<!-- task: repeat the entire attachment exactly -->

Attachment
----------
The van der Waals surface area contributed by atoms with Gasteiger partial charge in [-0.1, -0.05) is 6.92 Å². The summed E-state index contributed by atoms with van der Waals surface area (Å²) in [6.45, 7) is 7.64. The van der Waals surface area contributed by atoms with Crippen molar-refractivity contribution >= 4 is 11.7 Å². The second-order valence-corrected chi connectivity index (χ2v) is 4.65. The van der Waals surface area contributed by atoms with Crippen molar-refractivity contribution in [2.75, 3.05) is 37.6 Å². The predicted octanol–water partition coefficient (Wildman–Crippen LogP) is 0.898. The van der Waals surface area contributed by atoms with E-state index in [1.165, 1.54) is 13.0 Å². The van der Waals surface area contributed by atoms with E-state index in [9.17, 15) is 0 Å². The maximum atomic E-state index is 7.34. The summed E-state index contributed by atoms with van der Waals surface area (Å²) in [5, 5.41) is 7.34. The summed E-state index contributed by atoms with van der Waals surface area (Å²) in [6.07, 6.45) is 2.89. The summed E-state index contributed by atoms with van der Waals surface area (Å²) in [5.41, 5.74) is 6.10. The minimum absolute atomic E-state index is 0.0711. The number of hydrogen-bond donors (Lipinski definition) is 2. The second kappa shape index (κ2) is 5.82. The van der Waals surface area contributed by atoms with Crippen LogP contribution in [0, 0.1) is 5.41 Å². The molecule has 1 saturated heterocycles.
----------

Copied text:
The van der Waals surface area contributed by atoms with Gasteiger partial charge in [-0.1, -0.05) is 6.92 Å². The summed E-state index contributed by atoms with van der Waals surface area (Å²) in [6.45, 7) is 7.64. The van der Waals surface area contributed by atoms with Crippen molar-refractivity contribution >= 4 is 11.7 Å². The second-order valence-corrected chi connectivity index (χ2v) is 4.65. The van der Waals surface area contributed by atoms with Crippen molar-refractivity contribution in [2.75, 3.05) is 37.6 Å². The predicted octanol–water partition coefficient (Wildman–Crippen LogP) is 0.898. The van der Waals surface area contributed by atoms with E-state index in [1.165, 1.54) is 13.0 Å². The van der Waals surface area contributed by atoms with E-state index in [9.17, 15) is 0 Å². The maximum atomic E-state index is 7.34. The summed E-state index contributed by atoms with van der Waals surface area (Å²) in [5, 5.41) is 7.34. The summed E-state index contributed by atoms with van der Waals surface area (Å²) in [6.07, 6.45) is 2.89. The summed E-state index contributed by atoms with van der Waals surface area (Å²) in [5.41, 5.74) is 6.10. The minimum absolute atomic E-state index is 0.0711. The number of hydrogen-bond donors (Lipinski definition) is 2. The second kappa shape index (κ2) is 5.82. The van der Waals surface area contributed by atoms with Crippen LogP contribution in [0, 0.1) is 5.41 Å². The molecule has 1 saturated heterocycles.